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COUNTY AGENT GUY

By Staff | Jun 4, 2010

Drive west and the corn and soybeans gradually give way to wheat and milo, which gives way to rangeland and cattle, which gives way to sagebrush and the occasional bug-eyed antelope. Keep going and you’ll eventually find an area where it appears that hell hath boiled over.

Welcome to the caldera of the supervolcano known as Yellowstone.

My wife and I recently completed an expedition to Yellowstone. Why? “Because we’re adventuresome” or “we like to learn new things” would be good answers, but the truth is, I was inspired by the Yogi Bear cartoons I watched as a kid.

After successfully white-knuckling our way through two mountain ranges, we finally arrived at Yellowstone. As we neared Lake Yellowstone, my wife wrinkled her nose and shot me a look. “It wasn’t me!” I protested.

For once it wasn’t. The park’s volcanism causes many areas to have a decidedly sulfuric odor. In essence, Yellowstone smells farty.

It’s also a land of steam and snow. At the end of May snow still lay thick in the high country while steam rose from the shores of frozen Lake Yellowstone.

Steam pours from random openings in the earth, as if someone is running a humungous underground clothes dryer. These features are called fumaroles, from the Latin “fuma” meaning “really stinky” and “role”, which means “hole in the ground.”

There are also geysers. More than half of the planet’s geysers are in Yellowstone, including perhaps the most famous of them all, Old Faithful.

We drove up to the Old Faithful site, which is highly civilized, containing top-notch hotels, paved roads, T-shirt vendors and so on. A piece of road had been recently upgraded and steam rose from the new road cut.

Old Faithful blows its top roughly every 90 minutes. We had time, so we hung out on the benches thoughtfully provided by the Park Service.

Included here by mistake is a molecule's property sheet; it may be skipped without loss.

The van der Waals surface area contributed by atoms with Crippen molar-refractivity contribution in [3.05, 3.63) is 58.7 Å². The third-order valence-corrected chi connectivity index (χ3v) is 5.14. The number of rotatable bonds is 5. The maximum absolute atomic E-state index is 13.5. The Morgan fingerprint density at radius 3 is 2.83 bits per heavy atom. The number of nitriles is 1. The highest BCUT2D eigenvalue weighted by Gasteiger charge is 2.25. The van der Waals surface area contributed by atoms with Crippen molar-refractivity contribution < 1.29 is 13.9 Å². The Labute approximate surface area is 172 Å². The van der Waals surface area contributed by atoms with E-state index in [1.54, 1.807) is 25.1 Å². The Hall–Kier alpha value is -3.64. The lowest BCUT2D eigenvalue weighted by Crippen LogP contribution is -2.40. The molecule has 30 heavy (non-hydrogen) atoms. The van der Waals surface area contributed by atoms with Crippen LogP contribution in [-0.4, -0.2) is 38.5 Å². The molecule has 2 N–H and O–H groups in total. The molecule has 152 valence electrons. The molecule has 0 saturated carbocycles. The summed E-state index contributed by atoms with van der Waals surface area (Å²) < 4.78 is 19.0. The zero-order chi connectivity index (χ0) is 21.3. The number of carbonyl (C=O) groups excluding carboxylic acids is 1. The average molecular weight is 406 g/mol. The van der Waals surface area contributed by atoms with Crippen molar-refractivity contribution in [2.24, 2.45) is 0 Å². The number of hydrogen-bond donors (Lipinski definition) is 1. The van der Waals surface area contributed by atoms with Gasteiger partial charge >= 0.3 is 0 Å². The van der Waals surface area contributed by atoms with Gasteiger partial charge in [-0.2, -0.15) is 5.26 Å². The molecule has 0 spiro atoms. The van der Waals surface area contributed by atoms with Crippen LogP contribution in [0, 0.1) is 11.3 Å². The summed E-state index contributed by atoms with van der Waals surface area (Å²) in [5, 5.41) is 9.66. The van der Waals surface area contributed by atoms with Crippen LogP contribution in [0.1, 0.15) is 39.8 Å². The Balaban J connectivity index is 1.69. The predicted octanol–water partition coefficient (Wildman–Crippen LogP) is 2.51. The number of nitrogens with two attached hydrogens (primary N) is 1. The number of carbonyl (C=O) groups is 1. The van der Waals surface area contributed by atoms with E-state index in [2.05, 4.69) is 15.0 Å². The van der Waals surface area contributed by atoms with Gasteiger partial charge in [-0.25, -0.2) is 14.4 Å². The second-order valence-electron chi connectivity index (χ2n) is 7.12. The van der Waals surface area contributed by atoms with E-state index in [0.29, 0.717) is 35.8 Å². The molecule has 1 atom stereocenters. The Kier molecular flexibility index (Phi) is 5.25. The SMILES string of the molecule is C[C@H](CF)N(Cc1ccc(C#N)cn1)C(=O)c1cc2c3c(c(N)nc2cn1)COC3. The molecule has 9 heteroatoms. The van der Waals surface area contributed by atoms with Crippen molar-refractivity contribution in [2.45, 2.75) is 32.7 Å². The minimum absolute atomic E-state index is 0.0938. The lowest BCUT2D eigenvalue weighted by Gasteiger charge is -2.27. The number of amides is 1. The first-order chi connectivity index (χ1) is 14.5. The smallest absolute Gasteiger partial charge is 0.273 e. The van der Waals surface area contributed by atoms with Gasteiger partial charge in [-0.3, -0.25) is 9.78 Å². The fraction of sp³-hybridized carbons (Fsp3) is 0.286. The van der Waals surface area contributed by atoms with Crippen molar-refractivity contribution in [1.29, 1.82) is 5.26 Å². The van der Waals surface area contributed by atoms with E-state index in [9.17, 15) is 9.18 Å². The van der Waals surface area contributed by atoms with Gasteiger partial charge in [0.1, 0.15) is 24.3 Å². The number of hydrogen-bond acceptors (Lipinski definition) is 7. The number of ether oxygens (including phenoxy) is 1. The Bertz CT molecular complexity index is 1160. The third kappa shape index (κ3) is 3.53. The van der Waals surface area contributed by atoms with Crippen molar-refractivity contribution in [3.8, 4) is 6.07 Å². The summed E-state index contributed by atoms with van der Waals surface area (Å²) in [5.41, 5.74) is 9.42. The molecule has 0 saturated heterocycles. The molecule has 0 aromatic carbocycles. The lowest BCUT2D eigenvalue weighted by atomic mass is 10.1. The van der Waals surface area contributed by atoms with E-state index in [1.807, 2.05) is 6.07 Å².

We heard voices from all over the world. People were speaking French, Russian, Italian. I chatted with folks who had come from Germany and saw others who were from India and the Orient. It was as if the U.N. had convened in the midst of this steamy, farty wilderness.

Old Faithful doesn’t go off with a bang. Its eruption builds slowly, in fits and starts, huffing and chuffing and tossing out puffs of steam like a balky locomotive. As with many anticipated events, it was over all too soon.

Strolling from the viewing area, I was stopped by an elderly New York gentleman who asked if he’d missed the eruption. I said it had just finished.

“Was it worth it?” asked the old guy. I said it was. And besides, how many times do you get to sit and watch a scheduled geyser? He decided to hang around for the next eruption, so I guess you could say I sent the geezer to the geyser.

We decided to motor around the park and see what else we could see. Wildlife, especially bears, was high on our list.

It wasn’t long before we encountered a herd of bison. The buffalo lumbered unhurriedly across the road as if they owned it. No one seemed willing to challenge this perception.

A cluster of cars at the roadside marked the site of several grazing elk. These animals were so accustomed to being photographed, I wouldn’t have been surprised to see a tourist pose with his arm around an elk’s neck.

We soon became expert at spotting wildlife. The main spoor we followed was clumps of cars at the roadside. Another useful sign was photographers who had miniature Hubble telescopes bolted to their cameras.

We stopped at one such cluster and were treated to the sight of a lone wolf loping along in the distance.

I spoke to the guy next to me who turned out to be Mike Hassell, a volunteer ranger at the park. I asked him about the wolf population at Yellowstone.

“We have eight packs and about 120 wolves,” he said. “That’s down from a total of about 300 some years ago. Before the wolves were reintroduced, the park had 14,000 elk; it now has 10,000. The slow and the stupid elk are no longer with us.”

Hiking up to the yawning crater that’s known as Excelsior Geyser, my glasses suddenly fogged over. And no, it had nothing to do with the fact that I was walking briskly uphill at 8,000 feet altitude. A cloud of steam had billowed over me, exposing me directly to the heat of Earth’s beating heart. I now know how it feels to be a steamed carrot.

We never did see any bears, which was a huge disappointment. They must have been out in the woods, doing whatever it is that bears do in the forest.

My guess is that they were enjoying “pic-a-nic” baskets.

Nelson is a freelance writer from Volga, S.D. Reach him by e-mail at jjpcnels@itctel.com.

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